New York – Mayor Bill de Blasio announced on December 1st, a $23 million plan that will be used to create new health care programs that will provide services for almost 200,000 people a year. The announcement was made during an event on World AIDS Day 2015 at the Apollo Theater in Harlem, New York.

Mayor Bill de Blasio announced that New York City could be AIDS free by 2020. Credit:

“As we mark World AIDS Day, I’m proud to partner with the Council to announce an unprecedented $23 million more a year for prevention and health care”, the mayor said in a statement.

The plan includes using pre-exposure measures like drugs that can prevent contracting HIV, also, the city’s sexually transmitted disease clinics will stay open longer hours. For people who do get infected, the clinics will rapidly start treatment with anti-retroviral drugs.

On the other hand, New York City reported that during 2014 there were 2,718 new HIV diagnoses, being the lowest number ever recorded. This number of new cases represent a 35 percent decline from 2004, and a 9 percent descent from 2012.

Mayor Bill de Blasio also announced he wants to expand HASA benefits to all city residents living with HIV. At the moment, these benefits are only available for those with an AIDS diagnoses or a symptomatic HIV infection — meaning a T-Cell count of 200 or less — or two other opportunistic infections. The expansion would raise the number of people eligible for the benefits by 7,300 to nearly 40,000.

The city is also launching a new “#playsafe” campaign, distributing kits with condoms, lube, and places to hold medications or birth control.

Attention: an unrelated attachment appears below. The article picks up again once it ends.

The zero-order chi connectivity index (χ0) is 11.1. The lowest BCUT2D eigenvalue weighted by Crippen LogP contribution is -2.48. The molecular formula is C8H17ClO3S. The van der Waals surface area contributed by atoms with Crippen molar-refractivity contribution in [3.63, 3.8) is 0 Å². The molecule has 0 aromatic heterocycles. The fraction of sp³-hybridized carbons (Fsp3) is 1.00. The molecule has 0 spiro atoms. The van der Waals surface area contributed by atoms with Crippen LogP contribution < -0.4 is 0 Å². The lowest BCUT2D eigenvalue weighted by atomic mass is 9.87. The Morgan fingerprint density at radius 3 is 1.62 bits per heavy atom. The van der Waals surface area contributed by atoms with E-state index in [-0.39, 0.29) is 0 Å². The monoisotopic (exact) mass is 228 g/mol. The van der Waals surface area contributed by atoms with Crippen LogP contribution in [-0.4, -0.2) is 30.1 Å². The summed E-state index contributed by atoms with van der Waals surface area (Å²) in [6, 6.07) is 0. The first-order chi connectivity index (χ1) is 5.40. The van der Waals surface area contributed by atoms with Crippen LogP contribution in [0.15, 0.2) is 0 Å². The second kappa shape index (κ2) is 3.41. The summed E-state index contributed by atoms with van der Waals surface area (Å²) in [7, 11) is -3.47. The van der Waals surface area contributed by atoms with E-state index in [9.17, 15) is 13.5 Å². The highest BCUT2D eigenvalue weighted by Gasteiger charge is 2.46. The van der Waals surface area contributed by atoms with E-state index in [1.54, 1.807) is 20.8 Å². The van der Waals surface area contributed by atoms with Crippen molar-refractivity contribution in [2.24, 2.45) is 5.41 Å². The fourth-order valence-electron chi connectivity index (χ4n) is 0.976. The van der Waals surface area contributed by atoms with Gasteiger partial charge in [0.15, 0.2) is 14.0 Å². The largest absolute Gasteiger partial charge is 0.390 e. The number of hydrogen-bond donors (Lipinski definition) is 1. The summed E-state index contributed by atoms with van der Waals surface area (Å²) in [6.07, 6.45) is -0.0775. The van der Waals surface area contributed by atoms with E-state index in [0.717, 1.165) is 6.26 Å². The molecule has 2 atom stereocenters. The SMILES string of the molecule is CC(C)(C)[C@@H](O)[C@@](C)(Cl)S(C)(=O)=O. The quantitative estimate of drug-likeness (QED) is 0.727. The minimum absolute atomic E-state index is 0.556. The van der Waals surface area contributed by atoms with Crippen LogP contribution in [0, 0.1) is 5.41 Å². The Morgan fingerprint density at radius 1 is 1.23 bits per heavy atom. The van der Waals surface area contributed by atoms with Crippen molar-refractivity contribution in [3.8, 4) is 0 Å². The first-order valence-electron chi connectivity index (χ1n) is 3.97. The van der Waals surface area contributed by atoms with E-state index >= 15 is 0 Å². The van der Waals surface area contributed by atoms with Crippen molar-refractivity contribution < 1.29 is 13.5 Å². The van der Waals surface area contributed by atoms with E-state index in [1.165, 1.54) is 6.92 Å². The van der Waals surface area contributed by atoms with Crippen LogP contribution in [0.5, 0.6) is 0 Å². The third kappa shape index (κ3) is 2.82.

These are all good news over the HIV/AIDS concern, and to sum up a few more, Governor Andrew Cuomo said the plan is to end the AIDS epidemic in New York State by 2020.

Cuomo also announced that he would ask the state Legislature for $200 million for HIV/AIDS in the coming year’s budget. That’s in addition to the $2.5 billion the state already spends on HIV/AIDS. The money would be used to reinforce programs such as access to pre-exposure prophylactics, increase funding for Medicaid Managed Care and expand access for the HIV/AIDS Services Administration, which provides food, housing and transportation to people living with AIDS.

The coalition, a partnership of nearly 70 HIV and LGBT organizations, city health officials, social and political groups, including the Latino Commission on AIDS are helping achieve the initiative’s goals.

Guillermo Chacon, president of the Latino Commission on AIDS and founder of the Hispanic Health Network said the governor’s plan is historic. He said it would save the lives of thousands of New Yorkers and provide a model for the nation to end AIDS.

Source: Capital New York